A sentence is procedurally unreasonable where a district judge failed to properly consider the sentencing factors in 18 U.S.C. § 3553(a) or failed to conduct an individualized assessment of how the factors apply to a defendant. See United States v. Chavez, 723 F.3d 1226, 1232 (10th Cir. 2013) (citing Gall v. United States, 552 U.S. 38, 51 (2007)). Because Ms. Rodriguez did not object to the Guidelines calculation at the sentencing hearing, we review for plain error. Id. Normally, where plain error is not argued to this court on appeal, it is waived. See McKissick v. Yuen, 618 F.3d 1177, 1189 (10th Cir. 2010). However, given our duty to independently assess Ms. Rodriguez's claims to determine if counsel should be appointed for her appeal, Anders, 386 U.S. at 744, we proceed on the assumption that appointed counsel would argue the plain error standard. Nevertheless, we have reviewed Ms. Rodriguez's original presentence report, the supervised release violation report and the minutes from her sentencing hearing and conclude there is no non-frivolous argument that the district court committed procedural error.

We review challenges to the substantive reasonableness of a sentence for abuse of discretion. See United States v. Sayad, 589 F.3d 1110, 1116 (10th Cir. 2009). "[A] district court's sentence is substantively unreasonable only if it is 'arbitrary, capricious, whimsical, or manifestly unreasonable.'" Id. (citation omitted). Further, "[w]e presume the sentence is substantively reasonable when it falls within the sentencing guideline range." United States v. Basnett, 735 F.3d 1255, 1263 (10th Cir. 2013).

When supervised release is revoked and an individual is sentenced to prison time, a court can include a term of supervised release after the imprisonment. See 18 U.S.C. § 3583(h). Such a term of supervised release cannot exceed the supervised release term authorized by the statute for the original offense less any term of imprisonment imposed upon revocation. Id. Here, Ms. Rodriguez pled to a class B felony, 18 U.S.C. § 3559(a)(2), and thus the statutory maximum supervised release term is five years. Id. § 3583(b)(1). The Guidelines provide that "at least two but no more than five" years of supervised release is appropriate for someone who has committed a Class B felony. U.S. Sentencing Guidelines Manual § 5D1.2(a)(1).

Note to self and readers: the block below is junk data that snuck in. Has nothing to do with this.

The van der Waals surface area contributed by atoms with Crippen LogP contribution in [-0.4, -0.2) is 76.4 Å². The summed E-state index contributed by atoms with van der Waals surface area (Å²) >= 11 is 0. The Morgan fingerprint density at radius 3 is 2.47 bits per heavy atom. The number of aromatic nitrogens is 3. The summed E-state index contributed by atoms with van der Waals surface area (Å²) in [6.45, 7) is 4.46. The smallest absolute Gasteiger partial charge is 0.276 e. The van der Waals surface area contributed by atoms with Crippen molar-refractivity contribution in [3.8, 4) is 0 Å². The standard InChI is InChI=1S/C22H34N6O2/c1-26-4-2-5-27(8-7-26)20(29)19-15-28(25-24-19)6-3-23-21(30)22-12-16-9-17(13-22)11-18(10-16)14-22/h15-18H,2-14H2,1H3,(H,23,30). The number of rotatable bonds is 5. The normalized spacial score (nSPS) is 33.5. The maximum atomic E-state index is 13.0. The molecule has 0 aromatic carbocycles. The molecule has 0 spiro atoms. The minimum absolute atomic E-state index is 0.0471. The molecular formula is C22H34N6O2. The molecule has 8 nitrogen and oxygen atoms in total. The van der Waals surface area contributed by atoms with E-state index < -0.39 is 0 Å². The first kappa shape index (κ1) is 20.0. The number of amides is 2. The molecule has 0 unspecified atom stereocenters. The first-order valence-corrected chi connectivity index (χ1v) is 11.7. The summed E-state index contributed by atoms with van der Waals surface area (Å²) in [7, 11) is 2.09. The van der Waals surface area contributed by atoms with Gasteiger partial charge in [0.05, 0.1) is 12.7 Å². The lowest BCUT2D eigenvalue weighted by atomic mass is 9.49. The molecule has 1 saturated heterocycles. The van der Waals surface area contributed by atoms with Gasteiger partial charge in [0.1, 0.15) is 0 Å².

Thus, under § 3583(h) and in light of the six months of jail time given, Ms. Rodriguez faced up to four-and-a-half years of supervised release. She was sentenced to two years of supervised release, at the low end of the Guidelines. This sentence was substantively reasonable given Ms. Rodriguez's criminal history, her violation of the original supervised release after only one month, 2 R. 26, and the presumptive reasonableness of sentences within the Guidelines.

Where a defendant fails to object to a special condition of supervised release at the time it is announced, this court reviews for plain error. See United States v. Mike, 632 F.3d 686, 691 (10th Cir. 2011). Courts may order special conditions of supervised release to the extent those conditions (1) are "reasonably related" to the offense and the defendant's history, the need to deter criminal conduct, the need to protect the public, or the need to provide the defendant with treatment or care; (2) "involve no greater deprivation of liberty than is reasonably necessary" to achieve these purposes; and (3) are "consistent with any pertinent policy statements" of the Sentencing Commission. See 18 U.S.C. 3583(d); id. § 3553(a)(1), (a)(2)(B)–(D).

The special condition requiring Ms. Rodriguez to participate in a substance abuse program is reasonably related to her supervised release violation of refusal to participate in drug testing, her history of drug use, and her multiple drug-related convictions. 2 R. 4, 15, 17. The condition requiring Ms. Rodriguez to reside in a residential reentry center for 180 days is reasonably related to her unwillingness to cooperate with the probation officer and the officer's observations that it had been "challenging to build a rapport and assist [Ms. Rodriguez] with re-entering the community." Id. at 33. Finally, requiring Ms. Rodriguez to complete a mental health program was reasonable in light of her criminal history, refusal to cooperate with the probation officer, and past mental health issues. Id. at 17. None of these conditions deprive Ms. Rodriguez of her liberty greater than reasonably necessary.

For the foregoing reasons, we DISMISS the appeal and GRANT counsel's motion to withdraw.